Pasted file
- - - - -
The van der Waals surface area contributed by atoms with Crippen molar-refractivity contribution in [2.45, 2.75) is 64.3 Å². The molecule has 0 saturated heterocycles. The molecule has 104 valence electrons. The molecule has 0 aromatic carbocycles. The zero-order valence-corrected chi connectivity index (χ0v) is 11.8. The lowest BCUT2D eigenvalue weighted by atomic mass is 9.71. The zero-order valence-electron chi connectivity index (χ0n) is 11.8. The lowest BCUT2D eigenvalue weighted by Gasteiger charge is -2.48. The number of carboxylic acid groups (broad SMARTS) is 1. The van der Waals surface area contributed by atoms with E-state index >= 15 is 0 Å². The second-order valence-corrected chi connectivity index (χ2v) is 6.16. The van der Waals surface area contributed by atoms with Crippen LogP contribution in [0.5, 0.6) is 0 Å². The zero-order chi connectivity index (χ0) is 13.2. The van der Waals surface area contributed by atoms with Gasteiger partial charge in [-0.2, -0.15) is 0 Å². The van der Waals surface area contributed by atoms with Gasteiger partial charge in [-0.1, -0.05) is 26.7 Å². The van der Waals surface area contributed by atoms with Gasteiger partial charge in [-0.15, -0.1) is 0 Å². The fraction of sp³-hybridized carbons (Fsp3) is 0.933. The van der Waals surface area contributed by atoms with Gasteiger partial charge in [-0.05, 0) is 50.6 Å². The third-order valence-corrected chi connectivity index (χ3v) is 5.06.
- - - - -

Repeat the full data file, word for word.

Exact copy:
The van der Waals surface area contributed by atoms with Crippen molar-refractivity contribution in [2.45, 2.75) is 64.3 Å². The molecule has 0 saturated heterocycles. The molecule has 104 valence electrons. The molecule has 0 aromatic carbocycles. The zero-order valence-corrected chi connectivity index (χ0v) is 11.8. The lowest BCUT2D eigenvalue weighted by atomic mass is 9.71. The zero-order valence-electron chi connectivity index (χ0n) is 11.8. The lowest BCUT2D eigenvalue weighted by Gasteiger charge is -2.48. The number of carboxylic acid groups (broad SMARTS) is 1. The van der Waals surface area contributed by atoms with E-state index >= 15 is 0 Å². The second-order valence-corrected chi connectivity index (χ2v) is 6.16. The van der Waals surface area contributed by atoms with Crippen LogP contribution in [0.5, 0.6) is 0 Å². The zero-order chi connectivity index (χ0) is 13.2. The van der Waals surface area contributed by atoms with Gasteiger partial charge in [-0.2, -0.15) is 0 Å². The van der Waals surface area contributed by atoms with Gasteiger partial charge in [-0.1, -0.05) is 26.7 Å². The van der Waals surface area contributed by atoms with Gasteiger partial charge in [-0.15, -0.1) is 0 Å². The fraction of sp³-hybridized carbons (Fsp3) is 0.933. The van der Waals surface area contributed by atoms with Gasteiger partial charge in [-0.05, 0) is 50.6 Å². The third-order valence-corrected chi connectivity index (χ3v) is 5.06.